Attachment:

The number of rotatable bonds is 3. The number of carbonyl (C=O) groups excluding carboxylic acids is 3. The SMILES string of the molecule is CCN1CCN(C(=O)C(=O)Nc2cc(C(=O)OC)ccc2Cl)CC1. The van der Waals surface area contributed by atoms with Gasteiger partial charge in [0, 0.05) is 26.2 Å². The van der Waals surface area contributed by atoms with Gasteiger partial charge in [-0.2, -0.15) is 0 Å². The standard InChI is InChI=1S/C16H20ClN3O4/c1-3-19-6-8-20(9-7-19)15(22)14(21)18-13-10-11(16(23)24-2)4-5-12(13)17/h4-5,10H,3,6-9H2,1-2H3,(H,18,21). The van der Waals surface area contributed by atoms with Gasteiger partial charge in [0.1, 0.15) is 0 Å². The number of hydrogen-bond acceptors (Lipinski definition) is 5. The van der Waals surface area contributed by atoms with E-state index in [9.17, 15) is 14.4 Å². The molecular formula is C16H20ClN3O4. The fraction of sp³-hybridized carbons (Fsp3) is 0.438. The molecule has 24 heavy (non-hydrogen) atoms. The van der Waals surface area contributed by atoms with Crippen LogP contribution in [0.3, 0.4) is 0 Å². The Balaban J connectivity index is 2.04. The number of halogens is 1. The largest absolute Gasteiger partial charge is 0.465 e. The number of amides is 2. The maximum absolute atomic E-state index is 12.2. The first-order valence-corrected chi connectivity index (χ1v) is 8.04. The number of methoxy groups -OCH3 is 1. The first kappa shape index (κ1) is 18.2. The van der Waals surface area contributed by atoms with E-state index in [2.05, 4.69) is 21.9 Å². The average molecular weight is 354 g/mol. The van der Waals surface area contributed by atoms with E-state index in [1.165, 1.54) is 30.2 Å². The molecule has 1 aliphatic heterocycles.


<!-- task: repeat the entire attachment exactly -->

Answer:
The number of rotatable bonds is 3. The number of carbonyl (C=O) groups excluding carboxylic acids is 3. The SMILES string of the molecule is CCN1CCN(C(=O)C(=O)Nc2cc(C(=O)OC)ccc2Cl)CC1. The van der Waals surface area contributed by atoms with Gasteiger partial charge in [0, 0.05) is 26.2 Å². The van der Waals surface area contributed by atoms with Gasteiger partial charge in [-0.2, -0.15) is 0 Å². The standard InChI is InChI=1S/C16H20ClN3O4/c1-3-19-6-8-20(9-7-19)15(22)14(21)18-13-10-11(16(23)24-2)4-5-12(13)17/h4-5,10H,3,6-9H2,1-2H3,(H,18,21). The van der Waals surface area contributed by atoms with Gasteiger partial charge in [0.1, 0.15) is 0 Å². The number of hydrogen-bond acceptors (Lipinski definition) is 5. The van der Waals surface area contributed by atoms with E-state index in [9.17, 15) is 14.4 Å². The molecular formula is C16H20ClN3O4. The fraction of sp³-hybridized carbons (Fsp3) is 0.438. The molecule has 24 heavy (non-hydrogen) atoms. The van der Waals surface area contributed by atoms with Crippen LogP contribution in [0.3, 0.4) is 0 Å². The Balaban J connectivity index is 2.04. The number of halogens is 1. The largest absolute Gasteiger partial charge is 0.465 e. The number of amides is 2. The maximum absolute atomic E-state index is 12.2. The first-order valence-corrected chi connectivity index (χ1v) is 8.04. The number of methoxy groups -OCH3 is 1. The first kappa shape index (κ1) is 18.2. The van der Waals surface area contributed by atoms with E-state index in [2.05, 4.69) is 21.9 Å². The average molecular weight is 354 g/mol. The van der Waals surface area contributed by atoms with E-state index in [1.165, 1.54) is 30.2 Å². The molecule has 1 aliphatic heterocycles.